References 1. 2. 3. 4.

PFT can be normal but typically shows a restrictive ventilatory defect with a disproportionate and severe reduction of the carbon monoxide diffusing capacity.[4] The impairment of gas exchange is secondary to filling of the alveoli with phospholipoproteinaceous material leading to ventilation and perfusion mismatch. 316

5. 6. 7.

Rosen SH, Castleman B, Liebow AA. Pulmonary alveolar proteinosis. N Engl J Med 1958;258:1123-42. Borie R, Danel C, Debray MP, Taille C, Dombert MC, Aubier M, et al. Pulmonary alveolar proteinosis. Eur Respir Rev 2011;20:98-107. Ben-Dov I, Kishinevski Y, Roznman J, Soliman A, Bishara H, Zelligson, et al. Pulmonary alveolar proteinosis in Israel: Ethnic clustering. Isr Med Assoc J 1999;1:75-8. Seymour JF, Presneill JJ. Pulmonary alveolar proteinosis: Progress in the first 44 years. Am J Respir Crit Care Med 2002;166:215-35. Johkoh T, Itoh H, Muller NL, Ichikado K, Nakamura H, Ikezoe J, et al. Crazy-paving appearance at thin-section CT: Spectrum of disease and pathologic findings. Radiology 1999;211:155-60. Wang BM, Stern EJ, Schmidt RA, Pierson DJ. Diagnosing pulmonary alveolar proteinosis: A review and an update. Chest 1997;111:460-6. Trapnell BC, Whitsett JA, Nakata K. Pulmonary alveolar proteinosis. N Engl J Med 2003;349:2527-39.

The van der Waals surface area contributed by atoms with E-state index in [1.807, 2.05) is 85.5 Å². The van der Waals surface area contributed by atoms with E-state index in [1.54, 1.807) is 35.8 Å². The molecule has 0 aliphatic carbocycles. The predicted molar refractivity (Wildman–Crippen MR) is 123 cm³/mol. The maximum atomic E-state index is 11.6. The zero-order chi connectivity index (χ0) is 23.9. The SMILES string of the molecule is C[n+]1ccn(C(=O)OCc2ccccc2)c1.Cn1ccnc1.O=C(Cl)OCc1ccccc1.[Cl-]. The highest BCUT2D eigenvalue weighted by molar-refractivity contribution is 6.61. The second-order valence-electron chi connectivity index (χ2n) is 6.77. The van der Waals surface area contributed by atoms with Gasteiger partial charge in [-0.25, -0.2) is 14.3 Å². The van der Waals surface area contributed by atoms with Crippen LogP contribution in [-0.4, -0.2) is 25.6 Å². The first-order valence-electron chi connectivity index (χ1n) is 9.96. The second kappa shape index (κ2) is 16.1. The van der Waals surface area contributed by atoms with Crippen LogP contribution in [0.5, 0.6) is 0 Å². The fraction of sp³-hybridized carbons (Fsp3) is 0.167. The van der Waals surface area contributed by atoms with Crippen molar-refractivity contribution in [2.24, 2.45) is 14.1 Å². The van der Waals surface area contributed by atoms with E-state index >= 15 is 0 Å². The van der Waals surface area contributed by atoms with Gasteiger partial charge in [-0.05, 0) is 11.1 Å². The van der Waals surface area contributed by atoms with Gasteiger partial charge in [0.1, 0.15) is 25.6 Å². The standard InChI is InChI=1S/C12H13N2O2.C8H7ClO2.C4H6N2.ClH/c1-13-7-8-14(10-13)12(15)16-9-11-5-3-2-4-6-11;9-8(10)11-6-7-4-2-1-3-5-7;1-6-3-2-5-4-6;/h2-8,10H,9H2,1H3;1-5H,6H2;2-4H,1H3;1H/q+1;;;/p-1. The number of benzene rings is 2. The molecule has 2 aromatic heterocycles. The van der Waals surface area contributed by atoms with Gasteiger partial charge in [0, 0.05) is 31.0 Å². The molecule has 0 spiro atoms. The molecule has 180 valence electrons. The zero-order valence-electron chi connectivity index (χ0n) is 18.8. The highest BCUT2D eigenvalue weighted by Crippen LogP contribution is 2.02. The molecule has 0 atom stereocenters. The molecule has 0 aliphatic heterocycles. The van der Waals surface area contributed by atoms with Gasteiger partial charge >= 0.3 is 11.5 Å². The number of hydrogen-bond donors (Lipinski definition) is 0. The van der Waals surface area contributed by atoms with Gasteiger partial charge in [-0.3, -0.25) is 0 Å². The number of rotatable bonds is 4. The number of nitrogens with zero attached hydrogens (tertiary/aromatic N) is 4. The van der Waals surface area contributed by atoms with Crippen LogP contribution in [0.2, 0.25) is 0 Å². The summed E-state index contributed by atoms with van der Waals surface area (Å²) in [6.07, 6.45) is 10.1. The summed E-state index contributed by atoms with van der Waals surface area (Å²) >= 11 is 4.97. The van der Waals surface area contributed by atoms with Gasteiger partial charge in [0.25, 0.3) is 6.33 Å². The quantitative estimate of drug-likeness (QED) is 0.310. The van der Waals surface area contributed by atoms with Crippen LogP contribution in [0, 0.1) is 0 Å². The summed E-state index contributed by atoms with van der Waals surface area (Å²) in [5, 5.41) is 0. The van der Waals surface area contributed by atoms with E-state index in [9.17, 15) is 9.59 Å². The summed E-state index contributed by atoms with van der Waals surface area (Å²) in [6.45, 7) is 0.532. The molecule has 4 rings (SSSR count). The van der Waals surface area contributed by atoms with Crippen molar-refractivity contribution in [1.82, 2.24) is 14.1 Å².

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Hamvas A, Nogee LM, Mallory GB Jr, Spray TL, Huddleston CB, August A, et al. Lung transplantation for treatment of infants with surfactant protein B deficiency. J Pediatr 1997;130:231-9. 9. Du Bois RM, McAllister WA, Branthwaite MA. Alveolar proteinosis: Diagnosis and treatment over a 10-year period. Thorax 1983;38:360-3. 10. Seymour JF, Presneill JJ, Schoch OD, Downie GH, Moore PE, Doyle IR, et al. Therapeutic efficacy of granulocyte-macrophage

colony-stimulating factor in patients with idiopathic acquired alveolar proteinosis. Am J Respir Crit Care Med 2001;163:524-31.

How to cite this article: Bansal A, Sikri V. A case of pulmonary alveolar proteinosis treated with whole lung lavage. Indian J Crit Care Med 2013;17:314-7. Source of Support: Nil, Conflict of Interest: None declared.


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A case of pulmonary alveolar proteinosis treated with whole lung lavage.

Pulmonary alveolar proteinosis represents a rare syndrome characterized by the accumulation of proteinaceous phospholipid-laden material in the alveol...